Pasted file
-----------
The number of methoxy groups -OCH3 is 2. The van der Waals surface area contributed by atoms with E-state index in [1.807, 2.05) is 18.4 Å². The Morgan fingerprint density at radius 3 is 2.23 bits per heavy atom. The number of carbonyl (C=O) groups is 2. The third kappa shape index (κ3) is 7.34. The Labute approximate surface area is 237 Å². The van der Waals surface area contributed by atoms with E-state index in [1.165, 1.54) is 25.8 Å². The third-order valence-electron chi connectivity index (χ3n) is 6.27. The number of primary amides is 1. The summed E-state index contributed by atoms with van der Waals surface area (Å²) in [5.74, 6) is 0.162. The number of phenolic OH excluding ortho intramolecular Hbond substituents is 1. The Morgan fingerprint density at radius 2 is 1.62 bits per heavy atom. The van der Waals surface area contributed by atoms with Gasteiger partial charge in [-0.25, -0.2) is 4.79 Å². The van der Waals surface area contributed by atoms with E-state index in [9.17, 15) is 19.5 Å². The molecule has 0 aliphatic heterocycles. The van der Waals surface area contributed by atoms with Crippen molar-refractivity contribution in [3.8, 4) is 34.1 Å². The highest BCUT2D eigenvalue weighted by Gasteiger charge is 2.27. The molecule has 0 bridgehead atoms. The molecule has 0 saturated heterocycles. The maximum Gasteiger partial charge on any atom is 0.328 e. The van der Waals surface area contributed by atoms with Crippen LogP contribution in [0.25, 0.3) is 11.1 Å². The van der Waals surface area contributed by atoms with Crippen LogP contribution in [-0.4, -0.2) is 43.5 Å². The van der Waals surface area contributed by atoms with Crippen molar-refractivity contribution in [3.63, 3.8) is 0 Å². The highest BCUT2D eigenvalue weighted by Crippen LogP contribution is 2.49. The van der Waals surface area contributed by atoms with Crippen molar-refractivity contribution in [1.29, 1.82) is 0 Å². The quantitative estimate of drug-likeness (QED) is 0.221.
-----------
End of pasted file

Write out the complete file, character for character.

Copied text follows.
The number of methoxy groups -OCH3 is 2. The van der Waals surface area contributed by atoms with E-state index in [1.807, 2.05) is 18.4 Å². The Morgan fingerprint density at radius 3 is 2.23 bits per heavy atom. The number of carbonyl (C=O) groups is 2. The third kappa shape index (κ3) is 7.34. The Labute approximate surface area is 237 Å². The van der Waals surface area contributed by atoms with E-state index in [1.165, 1.54) is 25.8 Å². The third-order valence-electron chi connectivity index (χ3n) is 6.27. The number of primary amides is 1. The summed E-state index contributed by atoms with van der Waals surface area (Å²) in [5.74, 6) is 0.162. The number of phenolic OH excluding ortho intramolecular Hbond substituents is 1. The Morgan fingerprint density at radius 2 is 1.62 bits per heavy atom. The van der Waals surface area contributed by atoms with Gasteiger partial charge in [-0.25, -0.2) is 4.79 Å². The van der Waals surface area contributed by atoms with E-state index in [9.17, 15) is 19.5 Å². The molecule has 0 aliphatic heterocycles. The van der Waals surface area contributed by atoms with Crippen molar-refractivity contribution in [3.8, 4) is 34.1 Å². The highest BCUT2D eigenvalue weighted by Gasteiger charge is 2.27. The molecule has 0 bridgehead atoms. The molecule has 0 saturated heterocycles. The maximum Gasteiger partial charge on any atom is 0.328 e. The van der Waals surface area contributed by atoms with Crippen LogP contribution in [0.25, 0.3) is 11.1 Å². The van der Waals surface area contributed by atoms with Crippen LogP contribution in [-0.4, -0.2) is 43.5 Å². The van der Waals surface area contributed by atoms with Crippen molar-refractivity contribution in [3.63, 3.8) is 0 Å². The highest BCUT2D eigenvalue weighted by Crippen LogP contribution is 2.49. The van der Waals surface area contributed by atoms with Crippen molar-refractivity contribution in [1.29, 1.82) is 0 Å². The quantitative estimate of drug-likeness (QED) is 0.221.